Animal worship or zoolatry is the worship of animals who are regarded as deities or those animals who have a connection with a deity. Many cultures believed that there is a connection between God, animals and humans. This connection was expressed in the form of statues or pictures of gods and goddesses with animal heads or masks of animals over them. Some cultures realised that God did not really have animal heads and that within animals, God existed.
Historically speaking, humans have lived in close quarters to animals as they have been dependent on them. Over time, these animals were considered to be more smart, to have certain secrets of nature that humans have no access to. Animals were stronger than man, they could live on land, water or air and possessed abilities that man could not even fathom of having. Many cultures like the Native Americans. Egyptians, Japanese, Indians, Greeks have worshiped animals from time immemorial and some of them worship similar animals who represent similar powers. For example, cows represent love and giving, lions represent power and protection.
When we look at India, animals are worshipped in different ways. Worship of animals has been observed since the Indus valley civilization where seals with animals on them depicted animal worship. The people of the Harappan culture were very religious, but due to the unavailability of the ruins of temples or idols of deities. But fortunately, many seals with images of goddesses and animals gave us an insight to the prevalence of animal worship during that time period. Images of ox and bull showed that even they might have worshipped Lord Shiva. Other seals include elephant, tiger, antelope, humped Bull, buffalo, one hom Unicorn, hare and rhinoceros.
It was said that when Brahma created animals, he did so with a secret hidden within them to signify the spiritual importance to humans.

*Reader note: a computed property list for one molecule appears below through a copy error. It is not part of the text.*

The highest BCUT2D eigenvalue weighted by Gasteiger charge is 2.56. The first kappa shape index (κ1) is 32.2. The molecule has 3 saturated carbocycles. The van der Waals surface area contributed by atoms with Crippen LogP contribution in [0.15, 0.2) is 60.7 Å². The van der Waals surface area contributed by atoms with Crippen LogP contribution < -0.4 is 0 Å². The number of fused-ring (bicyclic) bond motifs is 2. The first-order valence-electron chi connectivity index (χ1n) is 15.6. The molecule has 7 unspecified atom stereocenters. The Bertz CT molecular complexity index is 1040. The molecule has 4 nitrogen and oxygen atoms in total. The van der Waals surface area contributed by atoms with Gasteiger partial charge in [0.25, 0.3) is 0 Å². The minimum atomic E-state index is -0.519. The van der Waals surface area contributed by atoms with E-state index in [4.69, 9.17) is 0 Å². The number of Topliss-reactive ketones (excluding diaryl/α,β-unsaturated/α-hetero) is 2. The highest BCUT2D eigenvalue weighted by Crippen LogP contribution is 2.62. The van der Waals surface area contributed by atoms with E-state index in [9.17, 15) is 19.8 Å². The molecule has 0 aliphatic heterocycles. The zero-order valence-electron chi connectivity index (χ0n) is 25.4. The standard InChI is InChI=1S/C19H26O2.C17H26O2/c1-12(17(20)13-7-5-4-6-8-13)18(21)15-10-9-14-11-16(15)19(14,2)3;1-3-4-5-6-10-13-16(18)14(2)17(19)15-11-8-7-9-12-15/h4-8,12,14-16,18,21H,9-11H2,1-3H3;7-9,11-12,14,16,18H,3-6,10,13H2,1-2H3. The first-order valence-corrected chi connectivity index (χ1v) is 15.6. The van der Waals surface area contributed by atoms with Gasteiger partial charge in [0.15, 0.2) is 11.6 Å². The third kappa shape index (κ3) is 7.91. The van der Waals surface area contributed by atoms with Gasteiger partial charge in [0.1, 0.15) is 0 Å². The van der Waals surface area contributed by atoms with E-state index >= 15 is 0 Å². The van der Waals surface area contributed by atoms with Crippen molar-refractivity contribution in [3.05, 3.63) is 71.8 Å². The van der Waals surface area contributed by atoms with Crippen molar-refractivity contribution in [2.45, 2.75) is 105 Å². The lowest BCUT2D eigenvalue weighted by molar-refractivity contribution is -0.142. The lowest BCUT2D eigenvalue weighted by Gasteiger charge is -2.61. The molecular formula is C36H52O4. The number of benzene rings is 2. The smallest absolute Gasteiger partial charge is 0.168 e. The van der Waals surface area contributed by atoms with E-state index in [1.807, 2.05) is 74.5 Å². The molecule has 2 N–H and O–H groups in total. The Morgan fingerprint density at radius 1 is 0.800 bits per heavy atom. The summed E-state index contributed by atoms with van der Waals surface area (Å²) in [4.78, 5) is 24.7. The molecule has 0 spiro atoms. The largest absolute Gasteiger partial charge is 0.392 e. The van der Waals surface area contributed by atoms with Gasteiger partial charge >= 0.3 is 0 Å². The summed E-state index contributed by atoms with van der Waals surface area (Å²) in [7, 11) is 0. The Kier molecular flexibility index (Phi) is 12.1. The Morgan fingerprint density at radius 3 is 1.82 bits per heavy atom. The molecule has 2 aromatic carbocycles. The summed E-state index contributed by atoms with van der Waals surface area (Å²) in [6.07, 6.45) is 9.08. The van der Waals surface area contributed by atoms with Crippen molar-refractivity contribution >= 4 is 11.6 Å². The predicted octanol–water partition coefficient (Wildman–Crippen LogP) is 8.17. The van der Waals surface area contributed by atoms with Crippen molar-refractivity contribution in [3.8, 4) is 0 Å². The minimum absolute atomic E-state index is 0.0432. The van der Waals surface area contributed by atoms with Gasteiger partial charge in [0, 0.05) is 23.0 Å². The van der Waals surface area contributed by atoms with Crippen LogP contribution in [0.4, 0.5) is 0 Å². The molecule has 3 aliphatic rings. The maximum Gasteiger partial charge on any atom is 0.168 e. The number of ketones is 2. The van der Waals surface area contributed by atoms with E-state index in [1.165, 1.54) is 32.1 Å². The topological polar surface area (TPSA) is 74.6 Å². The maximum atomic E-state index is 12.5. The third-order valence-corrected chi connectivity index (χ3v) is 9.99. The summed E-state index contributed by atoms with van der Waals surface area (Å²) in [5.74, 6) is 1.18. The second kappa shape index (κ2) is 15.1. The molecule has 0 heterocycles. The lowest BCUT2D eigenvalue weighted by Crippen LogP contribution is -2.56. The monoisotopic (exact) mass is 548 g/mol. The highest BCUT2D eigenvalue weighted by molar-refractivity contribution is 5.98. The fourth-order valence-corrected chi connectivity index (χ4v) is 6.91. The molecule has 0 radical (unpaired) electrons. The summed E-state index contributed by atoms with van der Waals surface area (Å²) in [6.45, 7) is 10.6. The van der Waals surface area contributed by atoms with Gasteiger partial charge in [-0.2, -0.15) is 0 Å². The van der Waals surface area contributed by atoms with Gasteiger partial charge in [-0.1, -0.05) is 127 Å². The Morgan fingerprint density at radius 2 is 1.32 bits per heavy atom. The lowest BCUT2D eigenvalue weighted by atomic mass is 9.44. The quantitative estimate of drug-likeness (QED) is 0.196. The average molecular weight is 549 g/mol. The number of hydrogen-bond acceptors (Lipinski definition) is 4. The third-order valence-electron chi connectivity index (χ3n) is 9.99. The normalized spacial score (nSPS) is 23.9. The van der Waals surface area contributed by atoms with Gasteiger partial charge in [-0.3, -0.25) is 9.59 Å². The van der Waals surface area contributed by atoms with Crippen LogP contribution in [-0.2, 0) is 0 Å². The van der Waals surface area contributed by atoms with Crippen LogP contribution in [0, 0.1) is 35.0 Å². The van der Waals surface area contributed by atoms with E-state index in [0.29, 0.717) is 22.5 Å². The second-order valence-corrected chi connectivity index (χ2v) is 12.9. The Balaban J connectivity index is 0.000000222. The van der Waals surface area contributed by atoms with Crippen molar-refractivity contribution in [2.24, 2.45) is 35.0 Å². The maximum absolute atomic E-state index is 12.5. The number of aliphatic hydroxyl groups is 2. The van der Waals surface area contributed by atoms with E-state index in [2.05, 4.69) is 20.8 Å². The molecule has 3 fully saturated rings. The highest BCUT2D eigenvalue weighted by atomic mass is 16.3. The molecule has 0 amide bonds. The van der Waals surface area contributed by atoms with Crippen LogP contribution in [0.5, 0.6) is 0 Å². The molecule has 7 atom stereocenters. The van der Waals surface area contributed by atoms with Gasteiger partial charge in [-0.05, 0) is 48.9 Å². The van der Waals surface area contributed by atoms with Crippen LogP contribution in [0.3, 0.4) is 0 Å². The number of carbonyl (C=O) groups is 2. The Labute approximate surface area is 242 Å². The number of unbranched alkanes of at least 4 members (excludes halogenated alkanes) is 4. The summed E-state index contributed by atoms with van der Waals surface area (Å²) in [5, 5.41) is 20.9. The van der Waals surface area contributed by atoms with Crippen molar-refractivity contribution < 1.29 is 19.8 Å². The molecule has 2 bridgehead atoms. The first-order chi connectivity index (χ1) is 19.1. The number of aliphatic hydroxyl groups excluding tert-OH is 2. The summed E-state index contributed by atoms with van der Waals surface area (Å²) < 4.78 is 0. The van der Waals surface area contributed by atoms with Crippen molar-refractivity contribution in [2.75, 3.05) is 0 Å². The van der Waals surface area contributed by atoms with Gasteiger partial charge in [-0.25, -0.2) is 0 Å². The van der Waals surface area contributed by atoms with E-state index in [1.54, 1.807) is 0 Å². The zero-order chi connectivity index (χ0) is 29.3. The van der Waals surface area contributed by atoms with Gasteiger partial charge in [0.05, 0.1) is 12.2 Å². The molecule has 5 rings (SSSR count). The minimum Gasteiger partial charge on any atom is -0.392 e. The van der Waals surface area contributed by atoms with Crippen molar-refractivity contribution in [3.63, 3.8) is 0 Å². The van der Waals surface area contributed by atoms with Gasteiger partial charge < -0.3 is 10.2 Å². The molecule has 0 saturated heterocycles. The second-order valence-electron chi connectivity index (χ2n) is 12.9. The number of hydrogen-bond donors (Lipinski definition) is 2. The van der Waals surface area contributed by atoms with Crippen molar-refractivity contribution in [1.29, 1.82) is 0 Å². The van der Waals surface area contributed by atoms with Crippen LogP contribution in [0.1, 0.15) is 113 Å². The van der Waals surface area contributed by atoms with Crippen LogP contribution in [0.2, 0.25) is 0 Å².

Animals are worshipped as the incarnation of God (Avatars) on Earth. Lord Vishnu, in his Dashavataras, the first avatars were in the form of animals. Matsya (Fish), Kurma (Tortoise), Varaha (Boar), Narasimha (half lion and half man). Why did Lord Vishnu take the form of animals? Each avatar has a story as to why he chose these specific animals. Matsya or fish was chosen due to the fact that the Gods had flooded Earth. The Vedas were stolen and Lord Vishnu had to retrieve it from Earth which led him to take the form of Matsya. Kurma or tortoise was chosen when Mount Mandara was sinking during the churning of the ocean. Lord Vishnu took the form of the tortoise and held the mountain on his back which is the hard and strong shell of the tortoise. If you have looked at a picture of the Varaha avatar, you would have observed that the boar has the Earth on his nose. Hiranayaksha, a demon had submerged Earth into the ocean. As Brahma meditated praying to Vishnu to protect Earth, a tiny boar fell out of his nose that grew to a giant size. This boar was none other than Lord Vishnu who removed Earth from the ocean with his long tusks and placed it back in its axis following which he killed the demon. Narasimha avatara is a very famous avatara which led to the death of the demon Hiranyakashipu, the brother of the demon Hiranyaksha. But why did he choose half-lion and half-man? Hiranyakashipu had gotten a boon from Lord Shiva that a man or animal would not be able to kill him. So, Lord Vishnu took up half of each and killed Hiranyakashipu. The last avatara of Lord Vishnu that hasn’t occurred yet is supposed to be that of a horse, Kalki. This avatara is said to take place at the end of Kali Yuga.